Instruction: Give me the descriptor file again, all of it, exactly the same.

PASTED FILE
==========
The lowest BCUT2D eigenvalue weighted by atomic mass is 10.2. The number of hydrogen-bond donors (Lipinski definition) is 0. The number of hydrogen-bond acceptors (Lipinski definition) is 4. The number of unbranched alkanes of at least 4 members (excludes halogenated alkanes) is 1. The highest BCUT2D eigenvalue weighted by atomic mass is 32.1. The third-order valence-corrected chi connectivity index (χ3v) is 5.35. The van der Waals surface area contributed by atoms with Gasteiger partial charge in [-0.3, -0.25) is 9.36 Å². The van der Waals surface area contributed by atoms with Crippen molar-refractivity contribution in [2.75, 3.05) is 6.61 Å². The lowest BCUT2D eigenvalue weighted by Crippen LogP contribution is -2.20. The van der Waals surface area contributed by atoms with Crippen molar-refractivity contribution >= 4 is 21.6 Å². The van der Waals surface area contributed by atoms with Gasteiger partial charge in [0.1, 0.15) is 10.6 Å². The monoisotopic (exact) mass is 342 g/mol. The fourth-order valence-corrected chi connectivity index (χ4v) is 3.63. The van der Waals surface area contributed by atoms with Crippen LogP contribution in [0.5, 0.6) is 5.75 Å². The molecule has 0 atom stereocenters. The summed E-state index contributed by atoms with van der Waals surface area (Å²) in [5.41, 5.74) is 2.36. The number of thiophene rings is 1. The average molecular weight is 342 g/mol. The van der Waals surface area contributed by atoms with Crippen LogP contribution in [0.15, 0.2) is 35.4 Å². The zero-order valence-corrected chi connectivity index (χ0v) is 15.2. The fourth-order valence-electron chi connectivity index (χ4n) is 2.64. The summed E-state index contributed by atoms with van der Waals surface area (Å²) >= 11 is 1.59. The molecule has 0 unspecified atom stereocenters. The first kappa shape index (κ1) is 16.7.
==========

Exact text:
The lowest BCUT2D eigenvalue weighted by atomic mass is 10.2. The number of hydrogen-bond donors (Lipinski definition) is 0. The number of hydrogen-bond acceptors (Lipinski definition) is 4. The number of unbranched alkanes of at least 4 members (excludes halogenated alkanes) is 1. The highest BCUT2D eigenvalue weighted by atomic mass is 32.1. The third-order valence-corrected chi connectivity index (χ3v) is 5.35. The van der Waals surface area contributed by atoms with Gasteiger partial charge in [-0.3, -0.25) is 9.36 Å². The van der Waals surface area contributed by atoms with Crippen molar-refractivity contribution in [2.75, 3.05) is 6.61 Å². The lowest BCUT2D eigenvalue weighted by Crippen LogP contribution is -2.20. The van der Waals surface area contributed by atoms with Crippen molar-refractivity contribution >= 4 is 21.6 Å². The van der Waals surface area contributed by atoms with Gasteiger partial charge in [0.1, 0.15) is 10.6 Å². The monoisotopic (exact) mass is 342 g/mol. The fourth-order valence-corrected chi connectivity index (χ4v) is 3.63. The van der Waals surface area contributed by atoms with Crippen LogP contribution in [0.5, 0.6) is 5.75 Å². The molecule has 0 atom stereocenters. The summed E-state index contributed by atoms with van der Waals surface area (Å²) in [5.41, 5.74) is 2.36. The number of thiophene rings is 1. The average molecular weight is 342 g/mol. The van der Waals surface area contributed by atoms with Crippen LogP contribution in [0.15, 0.2) is 35.4 Å². The zero-order valence-corrected chi connectivity index (χ0v) is 15.2. The fourth-order valence-electron chi connectivity index (χ4n) is 2.64. The summed E-state index contributed by atoms with van der Waals surface area (Å²) >= 11 is 1.59. The molecule has 0 unspecified atom stereocenters. The first kappa shape index (κ1) is 16.7.